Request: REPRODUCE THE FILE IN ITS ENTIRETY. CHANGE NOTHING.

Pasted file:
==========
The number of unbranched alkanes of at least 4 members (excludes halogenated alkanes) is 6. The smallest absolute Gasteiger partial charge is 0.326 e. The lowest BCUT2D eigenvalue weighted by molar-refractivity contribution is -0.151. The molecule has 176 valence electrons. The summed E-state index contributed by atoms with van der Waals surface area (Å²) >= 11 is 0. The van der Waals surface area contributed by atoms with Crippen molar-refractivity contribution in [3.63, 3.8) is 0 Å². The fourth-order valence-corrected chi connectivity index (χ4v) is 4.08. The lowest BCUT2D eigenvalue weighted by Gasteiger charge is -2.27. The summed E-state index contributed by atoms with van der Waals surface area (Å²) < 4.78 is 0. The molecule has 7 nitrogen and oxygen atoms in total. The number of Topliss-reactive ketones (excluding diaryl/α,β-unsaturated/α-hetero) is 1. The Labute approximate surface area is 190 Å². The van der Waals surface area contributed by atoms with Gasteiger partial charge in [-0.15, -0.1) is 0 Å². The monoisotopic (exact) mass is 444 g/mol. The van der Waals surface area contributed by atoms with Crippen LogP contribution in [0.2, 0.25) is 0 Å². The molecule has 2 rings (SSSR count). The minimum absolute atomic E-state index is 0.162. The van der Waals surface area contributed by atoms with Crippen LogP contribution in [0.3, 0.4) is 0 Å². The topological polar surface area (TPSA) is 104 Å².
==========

The number of unbranched alkanes of at least 4 members (excludes halogenated alkanes) is 6. The smallest absolute Gasteiger partial charge is 0.326 e. The lowest BCUT2D eigenvalue weighted by molar-refractivity contribution is -0.151. The molecule has 176 valence electrons. The summed E-state index contributed by atoms with van der Waals surface area (Å²) >= 11 is 0. The van der Waals surface area contributed by atoms with Crippen molar-refractivity contribution in [3.63, 3.8) is 0 Å². The fourth-order valence-corrected chi connectivity index (χ4v) is 4.08. The lowest BCUT2D eigenvalue weighted by Gasteiger charge is -2.27. The summed E-state index contributed by atoms with van der Waals surface area (Å²) < 4.78 is 0. The molecule has 7 nitrogen and oxygen atoms in total. The number of Topliss-reactive ketones (excluding diaryl/α,β-unsaturated/α-hetero) is 1. The Labute approximate surface area is 190 Å². The van der Waals surface area contributed by atoms with Gasteiger partial charge in [-0.15, -0.1) is 0 Å². The monoisotopic (exact) mass is 444 g/mol. The van der Waals surface area contributed by atoms with Crippen LogP contribution in [0.2, 0.25) is 0 Å². The molecule has 2 rings (SSSR count). The minimum absolute atomic E-state index is 0.162. The van der Waals surface area contributed by atoms with Crippen LogP contribution in [0.3, 0.4) is 0 Å². The topological polar surface area (TPSA) is 104 Å².